Presentations list now online

It was pointed out that I’d neglected to have a “presentations” page, so there was no easy way to grab stuff from any of the presentations that I’ve had the chance to be involved with.

I just added a new “Presentations” section, listing (I think) every presentation I’ve done since I started here at the Learning Commons. There may be a couple that I’ve missed, but at least the “big” ones are there. I’ll keep it up to date as new ones come online.

I was going to create a “Presentations” page directly in WordPress so it would be easy to maintain, but it appears to not like sharing with the /presentations directory of the website. So, for now, it’s a hand-rolled static .html file until I figure out a better way to make WordPress and Apache share stuff on the same path…


This post is the 1,000th post I’ve made to my blog (not counting the ones that made up the early months of the blog, which have been lost forever). As I’ve been publishing more stuff to it, writing more, ranting more, it’s interesting (and curious) to see the fluctuations in traffic to the blog. As of right now, there have been 168,031 actual human visitors since stats started being monitored (on 5/25/2003).

Anyway, not a profound post for M, but I still find it interesting (and surprising) that I’m still blogging after all these years. More surprised that anyone else is sharing my outboard brain – and the scale of this boggles my mind. Bizarre. Here’s to another M…

Read/Write Web presentation (slides and more)

I was able to put together a version of the presentation as an “enhanced podcast” using a borrowed copy of Garage Band ’06. It worked very well for the task, with one glaring issue – apparently GB can’t handle audio longer than 65 minutes, so the last couple of minutes of the presentation audio is truncated. No big loss, as it’s mostly just wrapup (and there is an 11-minute section of awesome Q and A around the 30 minute mark – at the “Wiki Discussion” chapter).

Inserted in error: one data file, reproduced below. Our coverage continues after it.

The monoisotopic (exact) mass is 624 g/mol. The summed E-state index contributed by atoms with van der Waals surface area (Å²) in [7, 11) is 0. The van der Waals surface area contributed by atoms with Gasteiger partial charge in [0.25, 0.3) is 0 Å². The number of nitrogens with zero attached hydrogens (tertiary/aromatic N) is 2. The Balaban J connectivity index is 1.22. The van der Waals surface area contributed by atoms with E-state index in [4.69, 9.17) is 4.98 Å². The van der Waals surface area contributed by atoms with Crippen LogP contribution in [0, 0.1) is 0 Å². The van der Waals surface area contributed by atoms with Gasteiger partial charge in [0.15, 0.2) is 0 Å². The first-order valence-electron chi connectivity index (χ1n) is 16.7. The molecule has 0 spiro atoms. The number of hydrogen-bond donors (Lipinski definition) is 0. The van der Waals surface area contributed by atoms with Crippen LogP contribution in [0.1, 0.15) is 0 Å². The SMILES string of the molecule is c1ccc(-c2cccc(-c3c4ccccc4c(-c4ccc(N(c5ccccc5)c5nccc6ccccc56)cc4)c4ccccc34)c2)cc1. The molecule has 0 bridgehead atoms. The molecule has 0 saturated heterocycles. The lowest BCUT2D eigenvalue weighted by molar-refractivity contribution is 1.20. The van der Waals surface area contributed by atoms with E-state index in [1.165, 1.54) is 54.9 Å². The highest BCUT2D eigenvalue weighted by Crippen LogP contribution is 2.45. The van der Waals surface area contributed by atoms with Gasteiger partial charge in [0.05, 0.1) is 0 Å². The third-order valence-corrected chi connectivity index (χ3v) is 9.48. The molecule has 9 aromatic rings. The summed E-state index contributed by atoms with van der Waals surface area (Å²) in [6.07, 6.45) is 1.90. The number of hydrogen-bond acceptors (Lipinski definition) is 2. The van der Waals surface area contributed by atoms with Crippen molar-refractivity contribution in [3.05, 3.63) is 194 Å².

Here’s the Enhanced Podcast version, as well as an interactive Flash version (maybe that will work well if your mp3 player is playing the full audio at the same time), a .pdf version, and a .zip of all slide images (but that loses the build effects used in the Flash version). Also, the source Keynote file is available.

The whole shooting match is released under a Creative Commons license (attribution, non-commercial, share-alike), so have at’er if you have the Mad Skillz to produce a better version (or make the audio suck less), or want to remix it into something else.

20 Years after Challenger

I can’t believe it’s been 20 years since the Space Shuttle Challenger exploded shortly after takeoff on January 28, 1986. I can still remember seeing that horrific column of smoke and fire from the still-burning boosters. Damned frozen O-rings and dysfunctional communication in NASA.

Christa McAuliffe was to be the first schoolteacher in space, sent up as a payload specialist. She’s the one most remembered, but all seven crewmembers were lost in that tragic accident. I still shudder thinking of the ride they must have had, trapped in the cockpit as it fell to the water…

20 years later, and an additional Shuttle lost, and we’re now paralyzed by the need for safe access to space. The atmosphere of pioneering exploration has been replaced by an apparent desire to have a space program operate more like a commercial airline. Mankind would have never made it to space without being willing to take risks.

Read/Write Web presentation (audio)

I’d planned on releasing a full presentation+audio version of the presentation, but it’s going to take me weeks to sync up the 105 slides to the 1-hour audio track.

So, in the meantime, here’s the audio-only portion of the presentation (27.2MB MP3). Not sure how well it stands on its own, but it might come in handy for someone.

The only editing I’ve done to the audio was to remove the 6 minute preamble and embarrassing intro (as Mr. Expert Guy – gack – which is why you hear me mention it at the beginning of the audio). Sorry for the audio quality – it was recorded directly to my iPod via Belkin TuneTalk at an incredible 8KHz, and tweaked in Audacity to make it suck less.

I’ve been told that some schwanky new G5 systems (quad, no less) are in transit to the Learning Commons. When I get mine, I’ll give GarageBand ’06 a shot at making the “video” version with slides from the presentation. It’s just going to take too much time to manually do it in iMovie. I’d give Breeze a shot, but converting the Keynote to .ppt format would so totally destroy the transparencies used on many slides…